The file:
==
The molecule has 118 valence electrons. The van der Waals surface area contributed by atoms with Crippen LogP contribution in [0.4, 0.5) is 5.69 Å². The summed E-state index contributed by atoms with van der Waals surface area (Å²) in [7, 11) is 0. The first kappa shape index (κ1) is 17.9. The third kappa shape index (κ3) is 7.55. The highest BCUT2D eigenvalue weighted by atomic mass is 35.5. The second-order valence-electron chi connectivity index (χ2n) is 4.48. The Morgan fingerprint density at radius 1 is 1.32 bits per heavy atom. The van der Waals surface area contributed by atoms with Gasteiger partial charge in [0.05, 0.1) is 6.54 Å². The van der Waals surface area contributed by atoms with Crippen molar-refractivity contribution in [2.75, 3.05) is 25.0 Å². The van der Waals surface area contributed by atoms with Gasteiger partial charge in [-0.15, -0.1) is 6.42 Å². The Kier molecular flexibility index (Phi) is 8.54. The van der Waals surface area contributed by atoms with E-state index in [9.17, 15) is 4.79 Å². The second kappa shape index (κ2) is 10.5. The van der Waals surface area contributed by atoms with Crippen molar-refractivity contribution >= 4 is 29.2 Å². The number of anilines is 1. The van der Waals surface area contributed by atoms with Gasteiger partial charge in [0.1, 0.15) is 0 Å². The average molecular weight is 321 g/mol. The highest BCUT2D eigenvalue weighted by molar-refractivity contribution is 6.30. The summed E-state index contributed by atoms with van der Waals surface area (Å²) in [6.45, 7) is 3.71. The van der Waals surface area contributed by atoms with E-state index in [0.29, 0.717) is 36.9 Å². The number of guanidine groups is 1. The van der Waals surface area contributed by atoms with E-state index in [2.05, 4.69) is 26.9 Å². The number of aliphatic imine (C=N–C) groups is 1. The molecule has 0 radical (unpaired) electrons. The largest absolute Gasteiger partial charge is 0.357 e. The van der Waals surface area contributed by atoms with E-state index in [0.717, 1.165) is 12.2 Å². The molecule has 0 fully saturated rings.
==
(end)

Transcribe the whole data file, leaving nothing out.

The molecule has 118 valence electrons. The van der Waals surface area contributed by atoms with Crippen LogP contribution in [0.4, 0.5) is 5.69 Å². The summed E-state index contributed by atoms with van der Waals surface area (Å²) in [7, 11) is 0. The first kappa shape index (κ1) is 17.9. The third kappa shape index (κ3) is 7.55. The highest BCUT2D eigenvalue weighted by atomic mass is 35.5. The second-order valence-electron chi connectivity index (χ2n) is 4.48. The Morgan fingerprint density at radius 1 is 1.32 bits per heavy atom. The van der Waals surface area contributed by atoms with Gasteiger partial charge in [0.05, 0.1) is 6.54 Å². The van der Waals surface area contributed by atoms with Crippen molar-refractivity contribution in [2.75, 3.05) is 25.0 Å². The van der Waals surface area contributed by atoms with Gasteiger partial charge in [-0.15, -0.1) is 6.42 Å². The Kier molecular flexibility index (Phi) is 8.54. The van der Waals surface area contributed by atoms with E-state index in [9.17, 15) is 4.79 Å². The second kappa shape index (κ2) is 10.5. The van der Waals surface area contributed by atoms with Crippen molar-refractivity contribution >= 4 is 29.2 Å². The number of anilines is 1. The van der Waals surface area contributed by atoms with Gasteiger partial charge in [0.1, 0.15) is 0 Å². The average molecular weight is 321 g/mol. The highest BCUT2D eigenvalue weighted by molar-refractivity contribution is 6.30. The summed E-state index contributed by atoms with van der Waals surface area (Å²) in [6.45, 7) is 3.71. The van der Waals surface area contributed by atoms with E-state index in [0.29, 0.717) is 36.9 Å². The number of guanidine groups is 1. The van der Waals surface area contributed by atoms with E-state index in [2.05, 4.69) is 26.9 Å². The number of aliphatic imine (C=N–C) groups is 1. The molecule has 0 radical (unpaired) electrons. The largest absolute Gasteiger partial charge is 0.357 e. The van der Waals surface area contributed by atoms with E-state index in [0.717, 1.165) is 12.2 Å². The molecule has 0 fully saturated rings.